- pain - patients complain of a warm, swollen knee which hurts when they try to move it. The nature of the pain may vary - pain which is constant may hint of complex regional pain syndrome; pain varying with activity may hint at underlying joint damage. The pain may itself trigger quads inhibition - the knee may be held in flexion, and the posterior capsule and hamstring may tighten up.
- swelling - may be worse after prolonged standing or walking
- noises - there may be crackly noises (crepitus) in the knee
- weakness - the quads may be weak
Clinical signs are also present in varying degrees -
- flexed knee gait - the knee is held in flexion to avoid triggering pain
- difficulty palpating the anatomy - there may be an effusion but also the capsular and peri-capsular tissues may be thickened and the patella and the rest of the knee anatomy may be hard to identify
- quadriceps atrophy - the quads may not only be inhibited, but may have physically wasted. Quads strength is weak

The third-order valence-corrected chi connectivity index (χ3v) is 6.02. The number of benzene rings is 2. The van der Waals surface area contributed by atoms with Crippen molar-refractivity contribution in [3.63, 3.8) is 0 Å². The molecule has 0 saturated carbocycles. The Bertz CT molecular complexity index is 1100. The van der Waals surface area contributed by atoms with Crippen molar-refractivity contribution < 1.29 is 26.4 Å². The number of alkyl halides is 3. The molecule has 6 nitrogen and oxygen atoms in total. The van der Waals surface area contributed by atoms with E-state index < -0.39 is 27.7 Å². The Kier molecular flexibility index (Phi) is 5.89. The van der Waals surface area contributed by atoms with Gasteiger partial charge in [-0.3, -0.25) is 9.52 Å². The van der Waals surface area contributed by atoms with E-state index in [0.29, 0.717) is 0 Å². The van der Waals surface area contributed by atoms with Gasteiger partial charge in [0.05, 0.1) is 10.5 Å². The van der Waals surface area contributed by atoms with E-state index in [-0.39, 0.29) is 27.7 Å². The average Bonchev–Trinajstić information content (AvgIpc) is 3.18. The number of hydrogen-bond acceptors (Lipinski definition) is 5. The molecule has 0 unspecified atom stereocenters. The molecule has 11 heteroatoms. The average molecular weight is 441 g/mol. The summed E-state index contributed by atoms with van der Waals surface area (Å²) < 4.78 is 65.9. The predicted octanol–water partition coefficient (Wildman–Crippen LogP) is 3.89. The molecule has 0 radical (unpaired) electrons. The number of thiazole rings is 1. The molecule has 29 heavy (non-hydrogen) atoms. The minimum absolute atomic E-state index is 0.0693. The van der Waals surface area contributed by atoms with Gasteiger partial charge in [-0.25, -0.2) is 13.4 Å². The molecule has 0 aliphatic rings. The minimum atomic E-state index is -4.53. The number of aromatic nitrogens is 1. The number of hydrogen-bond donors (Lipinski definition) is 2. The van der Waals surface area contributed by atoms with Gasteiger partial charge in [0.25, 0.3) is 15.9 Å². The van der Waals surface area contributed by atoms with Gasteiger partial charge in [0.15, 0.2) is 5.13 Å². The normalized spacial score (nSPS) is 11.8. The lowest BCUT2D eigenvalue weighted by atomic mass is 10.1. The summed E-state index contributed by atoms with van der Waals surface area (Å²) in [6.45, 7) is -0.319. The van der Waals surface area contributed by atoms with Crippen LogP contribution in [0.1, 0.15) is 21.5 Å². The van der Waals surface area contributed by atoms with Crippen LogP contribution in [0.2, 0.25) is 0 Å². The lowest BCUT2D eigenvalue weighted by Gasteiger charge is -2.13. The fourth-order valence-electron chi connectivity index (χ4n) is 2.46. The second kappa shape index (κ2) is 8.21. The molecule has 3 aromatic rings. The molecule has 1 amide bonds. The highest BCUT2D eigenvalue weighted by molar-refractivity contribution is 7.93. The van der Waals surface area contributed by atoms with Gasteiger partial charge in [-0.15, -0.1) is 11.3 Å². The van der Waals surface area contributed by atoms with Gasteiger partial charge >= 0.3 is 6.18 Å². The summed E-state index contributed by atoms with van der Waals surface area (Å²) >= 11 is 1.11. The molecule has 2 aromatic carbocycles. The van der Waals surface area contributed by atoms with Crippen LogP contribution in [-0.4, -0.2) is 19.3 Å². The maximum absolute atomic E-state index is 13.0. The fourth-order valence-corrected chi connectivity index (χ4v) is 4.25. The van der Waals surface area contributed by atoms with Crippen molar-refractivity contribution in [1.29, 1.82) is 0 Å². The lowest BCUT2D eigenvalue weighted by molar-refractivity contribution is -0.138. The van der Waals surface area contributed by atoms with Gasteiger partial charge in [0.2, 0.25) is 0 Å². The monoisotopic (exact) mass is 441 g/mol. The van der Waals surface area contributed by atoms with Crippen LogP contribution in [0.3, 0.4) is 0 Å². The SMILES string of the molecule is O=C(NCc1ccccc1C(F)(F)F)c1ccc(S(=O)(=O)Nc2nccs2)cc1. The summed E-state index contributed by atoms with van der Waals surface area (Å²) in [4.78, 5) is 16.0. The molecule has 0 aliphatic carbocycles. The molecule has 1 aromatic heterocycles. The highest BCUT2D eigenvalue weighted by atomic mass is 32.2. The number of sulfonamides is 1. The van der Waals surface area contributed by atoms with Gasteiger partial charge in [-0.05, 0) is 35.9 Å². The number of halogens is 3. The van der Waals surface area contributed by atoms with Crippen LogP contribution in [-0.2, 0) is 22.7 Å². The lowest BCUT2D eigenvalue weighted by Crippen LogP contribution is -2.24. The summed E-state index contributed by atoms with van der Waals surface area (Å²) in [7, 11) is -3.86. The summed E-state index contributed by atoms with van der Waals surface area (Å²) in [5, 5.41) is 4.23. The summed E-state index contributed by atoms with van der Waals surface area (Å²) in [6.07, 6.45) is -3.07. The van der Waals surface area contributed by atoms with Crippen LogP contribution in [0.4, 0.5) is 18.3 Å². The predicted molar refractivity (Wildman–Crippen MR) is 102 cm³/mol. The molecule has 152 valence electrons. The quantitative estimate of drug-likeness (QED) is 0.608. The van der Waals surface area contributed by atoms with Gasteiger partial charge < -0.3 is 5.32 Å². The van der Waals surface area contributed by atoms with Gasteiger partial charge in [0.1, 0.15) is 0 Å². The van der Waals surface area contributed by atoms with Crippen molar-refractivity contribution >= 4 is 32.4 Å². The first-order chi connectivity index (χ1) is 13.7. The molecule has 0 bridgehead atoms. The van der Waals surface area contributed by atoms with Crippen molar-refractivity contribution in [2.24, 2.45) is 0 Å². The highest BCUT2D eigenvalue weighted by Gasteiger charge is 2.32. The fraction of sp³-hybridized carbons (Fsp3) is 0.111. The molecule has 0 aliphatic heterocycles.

- restricted ROM - restricted active and passive flexion and extension, with loss of patellar glide. Passive motion may demonstrate a 'spring-like' end point. ROM may become progressively limited.
Notable findings frequently found at operation include -
- loss of extension was associated with scar formation mostly in the anterior compartment of the knee - the infrapatellar fat pad (with obliteration of the infrapatellar bursa), the intercondylar notch obstructing the ACL, the coronary ligaments (tethering the anterior horns of the menisci). Contracture of the posterior capsular structures aggravated the situation.